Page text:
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Experiments in Food Production

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posted on Aug, 7 2009 @ 01:30 PM
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I started an experiment in the spring. I planted a garden with non GM seed. I had intended to see if I could produce a significant amount of the produce my family consumes over the winter from my plot at my BO location. I also plant some plants inside and hydroponically.


Inside my big experiment was a rubbermade tote filled with dirt from my garden and above it I placed a standard grow light and a timer system to keep the light on for 16 hours a day (about as much as we get outside in july). In the tote I planted carrots. I also planted the same kind of carrots outside. The bed I planted the outdoor carrots was sandier than my main garden. It took the indoor carrots longer to sprout and as of today they are only 1/2" long to 2" long, most looked like little balls rather than carrots. The outdoor ones are 4-8" long. I would say that my plan to use totes of dirt to grow additional vegetables over winter has to be reconsidered as something is missing that makes the carrots grow longer. Anyone have any ideas what I'm miussing?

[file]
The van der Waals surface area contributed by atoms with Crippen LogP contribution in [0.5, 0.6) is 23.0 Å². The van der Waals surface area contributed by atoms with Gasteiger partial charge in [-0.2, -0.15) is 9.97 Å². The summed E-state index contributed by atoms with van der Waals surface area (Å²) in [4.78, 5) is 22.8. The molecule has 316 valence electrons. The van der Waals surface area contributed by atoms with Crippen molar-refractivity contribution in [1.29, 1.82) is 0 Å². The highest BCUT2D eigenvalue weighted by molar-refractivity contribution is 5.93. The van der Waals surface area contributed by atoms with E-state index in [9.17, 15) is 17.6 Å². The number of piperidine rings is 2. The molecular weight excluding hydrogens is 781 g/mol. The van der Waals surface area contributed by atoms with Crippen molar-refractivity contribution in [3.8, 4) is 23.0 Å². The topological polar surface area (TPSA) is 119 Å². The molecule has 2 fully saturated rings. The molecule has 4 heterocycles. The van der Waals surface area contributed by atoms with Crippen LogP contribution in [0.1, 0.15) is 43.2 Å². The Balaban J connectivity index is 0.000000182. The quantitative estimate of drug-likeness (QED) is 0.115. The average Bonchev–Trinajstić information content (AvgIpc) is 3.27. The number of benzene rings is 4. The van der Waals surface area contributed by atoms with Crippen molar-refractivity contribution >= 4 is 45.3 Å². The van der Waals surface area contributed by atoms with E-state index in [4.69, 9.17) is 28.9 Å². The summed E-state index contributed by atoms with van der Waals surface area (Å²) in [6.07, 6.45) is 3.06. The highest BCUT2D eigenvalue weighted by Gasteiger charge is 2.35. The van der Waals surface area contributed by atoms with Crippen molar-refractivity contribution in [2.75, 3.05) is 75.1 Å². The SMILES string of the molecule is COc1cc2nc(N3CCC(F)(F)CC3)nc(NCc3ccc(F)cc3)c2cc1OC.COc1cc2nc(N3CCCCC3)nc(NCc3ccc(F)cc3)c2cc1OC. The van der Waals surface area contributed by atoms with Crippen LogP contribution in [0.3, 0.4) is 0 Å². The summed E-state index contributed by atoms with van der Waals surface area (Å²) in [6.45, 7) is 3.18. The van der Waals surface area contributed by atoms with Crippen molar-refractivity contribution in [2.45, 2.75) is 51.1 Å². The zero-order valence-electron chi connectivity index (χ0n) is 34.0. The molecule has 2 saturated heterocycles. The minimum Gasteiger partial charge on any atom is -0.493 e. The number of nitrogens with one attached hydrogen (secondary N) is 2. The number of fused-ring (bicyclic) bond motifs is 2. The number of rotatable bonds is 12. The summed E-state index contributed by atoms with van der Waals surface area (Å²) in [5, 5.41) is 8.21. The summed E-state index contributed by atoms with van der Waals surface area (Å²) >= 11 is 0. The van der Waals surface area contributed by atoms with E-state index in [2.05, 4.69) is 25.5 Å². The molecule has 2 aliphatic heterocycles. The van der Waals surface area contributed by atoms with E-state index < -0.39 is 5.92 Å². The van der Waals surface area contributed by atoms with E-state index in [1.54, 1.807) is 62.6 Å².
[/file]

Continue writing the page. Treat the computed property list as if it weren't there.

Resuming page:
The biggest failure of the outside garden was weather. It was going well until a once in 100 year wind and hail storm hit last weekend. The potatoes where smashed at ground level as where half the tomato plants and the peas. I dug up the potatoes, picked green tomatoes and shelled peas. Since this happened over a month before when I planned on harvesting all of these things my potatoes where small and while there where hundreds of them, many looked like large grapes or small cherries. The peas where large in quatity and small in size.

The bonus of the outside garden was the fruit trees. So far we have put down 5 gallons of juice (cherry and rhubarb mostly) and the apple and plum trees are not yet ripe. We have three batches so far of rasberry jam, cherry jelly, blueberry jelly etc.

Inside my hydroponic beans produced a good crop as did my herbs and cherry tomatoes. I've had more cherry tomatoes from the single hydroponic plant than from the 2 dozen beefsteak tomatoes that the hail trashed.

I'd like to encourage everyone to think about your food plan and make allowances for freak weather. I'm glad I kept half of all my seeds in reserve for next year as most everything will not be to full ripe and therefore ready for saving seeds.




posted on Aug, 8 2009 @ 02:36 PM
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I couldn't agree more!! For the past few years it seems that once every august or so here, we get a MASSIVE hail storm, or several heavy hail-like rainstorms. As I have a massive garden plan, and the majority of the plants do not take well to being pelted.... I have come up with a soluiton: Temporary green-housing! When a rainstorm or hail comes, cover up the garden beds by rolling a sheet of plastic or something over top of a frame.

Where I live, this green-house effect has a dual purpose: Our growing season is about mid may to mid september, last frost to first frost: 4 months. Including "cool crops", ie frost-tolerant, have a growing season of about March to November.